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For learning purposes I am trying out running a simulation as a sequence with F#. Starting from a sequence of random numbers, map is a straightforward way to generate a sequence of states if the states do not depend on the previous states. Where I run into a problem is when I try to do something like:
State(i+1) = F (State(i), random number)
I managed to get something working by using unfold, passing in the random generator along the lines of

  let unfold (day:State,rnd:Random) =
    let rand = rnd.NextDouble()
    let nextDay = NextState day rand
    Some (nextDay, (nextDay, rnd))

However, at least to my inexperienced eyes, something about passing around the Random instance seems fishy. Is there a way to achieve something similar but passing in a sequence of random numbers, rather than the generator?

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3 Answers 3

up vote 3 down vote accepted

I think your hunch about passing around a Random instance as being fishy is fair: when mutable state is useful it's a good idea to isolate it, so that you benifit from purity as much as possible.

We can isolate the state here by creating a sequence which yields a different set of random numbers upon each iteration

open System
let rndSeq = 
    seq {
        //note that by putting rnd inside seq expression here, we ensure that each iteration of the sequence
        //yields a different sequnce of random numbers
        let rnd = new Random()
        while true do yield rnd.NextDouble()
    }

then, you can use Seq.scan to iterate the random sequence by mapping elements using a function which is informed by the previous element which was mapped.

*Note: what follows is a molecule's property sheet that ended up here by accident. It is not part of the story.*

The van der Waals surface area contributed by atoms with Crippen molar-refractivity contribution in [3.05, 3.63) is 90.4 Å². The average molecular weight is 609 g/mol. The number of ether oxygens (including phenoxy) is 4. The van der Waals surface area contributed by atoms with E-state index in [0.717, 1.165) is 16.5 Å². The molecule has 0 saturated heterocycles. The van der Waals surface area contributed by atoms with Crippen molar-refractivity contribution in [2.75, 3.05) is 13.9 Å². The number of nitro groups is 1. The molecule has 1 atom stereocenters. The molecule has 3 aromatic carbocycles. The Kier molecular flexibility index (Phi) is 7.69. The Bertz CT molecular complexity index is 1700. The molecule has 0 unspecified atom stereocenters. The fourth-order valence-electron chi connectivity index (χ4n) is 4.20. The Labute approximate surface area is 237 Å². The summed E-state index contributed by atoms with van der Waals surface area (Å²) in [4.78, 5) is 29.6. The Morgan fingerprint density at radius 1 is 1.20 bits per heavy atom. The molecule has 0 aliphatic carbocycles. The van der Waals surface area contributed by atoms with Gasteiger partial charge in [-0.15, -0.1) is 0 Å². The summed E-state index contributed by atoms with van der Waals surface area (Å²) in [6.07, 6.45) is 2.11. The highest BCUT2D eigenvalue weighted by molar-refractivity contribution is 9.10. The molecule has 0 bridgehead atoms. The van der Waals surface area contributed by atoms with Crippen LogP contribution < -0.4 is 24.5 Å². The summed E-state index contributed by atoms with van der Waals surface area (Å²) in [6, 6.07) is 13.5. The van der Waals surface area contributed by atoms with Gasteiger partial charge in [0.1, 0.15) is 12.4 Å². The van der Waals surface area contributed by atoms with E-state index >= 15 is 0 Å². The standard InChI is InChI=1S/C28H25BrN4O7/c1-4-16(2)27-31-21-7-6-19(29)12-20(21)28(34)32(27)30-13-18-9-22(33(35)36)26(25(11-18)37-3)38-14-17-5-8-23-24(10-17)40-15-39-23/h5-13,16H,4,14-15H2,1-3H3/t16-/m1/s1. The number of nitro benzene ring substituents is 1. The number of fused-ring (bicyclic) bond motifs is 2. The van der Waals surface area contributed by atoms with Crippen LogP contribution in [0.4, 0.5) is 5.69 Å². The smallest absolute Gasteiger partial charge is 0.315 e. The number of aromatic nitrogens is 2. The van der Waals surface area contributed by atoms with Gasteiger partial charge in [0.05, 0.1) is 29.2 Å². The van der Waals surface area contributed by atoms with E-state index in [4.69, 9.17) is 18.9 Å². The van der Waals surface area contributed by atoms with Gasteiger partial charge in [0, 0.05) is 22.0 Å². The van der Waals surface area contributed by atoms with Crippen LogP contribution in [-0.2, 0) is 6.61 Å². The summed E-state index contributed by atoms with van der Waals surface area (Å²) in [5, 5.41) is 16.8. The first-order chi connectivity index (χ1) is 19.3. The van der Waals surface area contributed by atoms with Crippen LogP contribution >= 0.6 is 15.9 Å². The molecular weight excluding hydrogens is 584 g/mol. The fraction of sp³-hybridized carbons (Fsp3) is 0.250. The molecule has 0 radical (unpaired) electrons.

let runSimulation inputSeq initialState =
    inputSeq
    |> Seq.scan 
        (fun (previousState:State) (inputElement:float) -> NextState previousState inputElement) 
        initialState

runSimulation rndSeq initialState //run the simulation using a random sequence of doubles greater than or equal to 0.0 and less than 1

You can see as an added bonus here that your simulated input and simulation implementation are no longer bound together, you can run your simulation using any input sequence.

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Thank you, this is exactly what I was looking for, in terms of intent: that is, separating the input sequence from the sequence of states. –  Mathias Apr 16 '11 at 23:31

I'd agree with BrokenGlass that using a global Random instance feels allright in this case. This is a reasonably localized use of mutable state, so it shouldn't be confusing.

As an alternative to unfold, you can consider writing the computation explicitly:

let simulationStates = 
    let rnd = new Random()
    let rec generate (day:State) = seq {
        let rand = rnd.NextDouble()
        let nextDay = NextState day rand 
        yield nextDay
        yield! generate nextDay }
    generate InitialState

Note that the rnd value is local variable with a scope limited only to the definition of simulationStates. This is quite nice way to keep mutable state separate from the rest of the program.

The version using unfold is probably more succinct; this one may be easier to read, so it depends on your personal style preferences.

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Might be against the spirit, but I would just use a global Random instance in this case - alternatively you could define a sequence of random numbers like this:

let randomNumbers = 
    seq  {
            let rnd = new Random();
            while true do
                yield rnd.NextDouble();
         }
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I am actually using more or less that code to create a Sequence of random numbers. What I would like to do is to pass that sequence as an input to the simulation, i.e. pass randomNumbers as an argument, rather than the instance of Random(). –  Mathias Apr 10 '11 at 22:51

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